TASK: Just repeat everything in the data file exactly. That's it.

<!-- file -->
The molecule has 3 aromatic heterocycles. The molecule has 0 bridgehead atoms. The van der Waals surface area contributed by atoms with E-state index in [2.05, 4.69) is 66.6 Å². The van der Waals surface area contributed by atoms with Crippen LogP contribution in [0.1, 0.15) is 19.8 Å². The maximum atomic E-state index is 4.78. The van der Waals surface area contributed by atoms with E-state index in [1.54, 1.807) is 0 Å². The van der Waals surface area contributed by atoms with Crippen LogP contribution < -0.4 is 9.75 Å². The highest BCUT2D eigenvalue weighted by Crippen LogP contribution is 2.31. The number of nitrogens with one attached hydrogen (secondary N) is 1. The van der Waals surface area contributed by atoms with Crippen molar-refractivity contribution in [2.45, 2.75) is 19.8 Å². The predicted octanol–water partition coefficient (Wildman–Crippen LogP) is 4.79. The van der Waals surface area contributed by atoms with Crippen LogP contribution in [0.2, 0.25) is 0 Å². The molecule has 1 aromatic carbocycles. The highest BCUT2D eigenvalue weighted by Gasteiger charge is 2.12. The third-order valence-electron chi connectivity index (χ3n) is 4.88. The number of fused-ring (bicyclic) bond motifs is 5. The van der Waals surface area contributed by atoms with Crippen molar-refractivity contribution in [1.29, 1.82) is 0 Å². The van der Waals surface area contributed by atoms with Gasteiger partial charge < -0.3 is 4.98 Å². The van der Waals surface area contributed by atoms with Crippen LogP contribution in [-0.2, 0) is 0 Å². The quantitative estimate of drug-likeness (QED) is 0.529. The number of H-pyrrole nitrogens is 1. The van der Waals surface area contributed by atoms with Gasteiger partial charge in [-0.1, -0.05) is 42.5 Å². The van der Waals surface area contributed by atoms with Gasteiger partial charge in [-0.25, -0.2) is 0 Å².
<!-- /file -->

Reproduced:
The molecule has 3 aromatic heterocycles. The molecule has 0 bridgehead atoms. The van der Waals surface area contributed by atoms with E-state index in [2.05, 4.69) is 66.6 Å². The van der Waals surface area contributed by atoms with Crippen LogP contribution in [0.1, 0.15) is 19.8 Å². The maximum atomic E-state index is 4.78. The van der Waals surface area contributed by atoms with E-state index in [1.54, 1.807) is 0 Å². The van der Waals surface area contributed by atoms with Crippen LogP contribution < -0.4 is 9.75 Å². The highest BCUT2D eigenvalue weighted by Crippen LogP contribution is 2.31. The number of nitrogens with one attached hydrogen (secondary N) is 1. The van der Waals surface area contributed by atoms with Crippen molar-refractivity contribution in [2.45, 2.75) is 19.8 Å². The predicted octanol–water partition coefficient (Wildman–Crippen LogP) is 4.79. The van der Waals surface area contributed by atoms with Crippen LogP contribution in [0.2, 0.25) is 0 Å². The molecule has 1 aromatic carbocycles. The highest BCUT2D eigenvalue weighted by Gasteiger charge is 2.12. The third-order valence-electron chi connectivity index (χ3n) is 4.88. The number of fused-ring (bicyclic) bond motifs is 5. The van der Waals surface area contributed by atoms with Crippen molar-refractivity contribution in [1.29, 1.82) is 0 Å². The van der Waals surface area contributed by atoms with Gasteiger partial charge < -0.3 is 4.98 Å². The van der Waals surface area contributed by atoms with Crippen LogP contribution in [-0.2, 0) is 0 Å². The quantitative estimate of drug-likeness (QED) is 0.529. The number of H-pyrrole nitrogens is 1. The van der Waals surface area contributed by atoms with Gasteiger partial charge in [-0.1, -0.05) is 42.5 Å². The van der Waals surface area contributed by atoms with Gasteiger partial charge in [-0.25, -0.2) is 0 Å².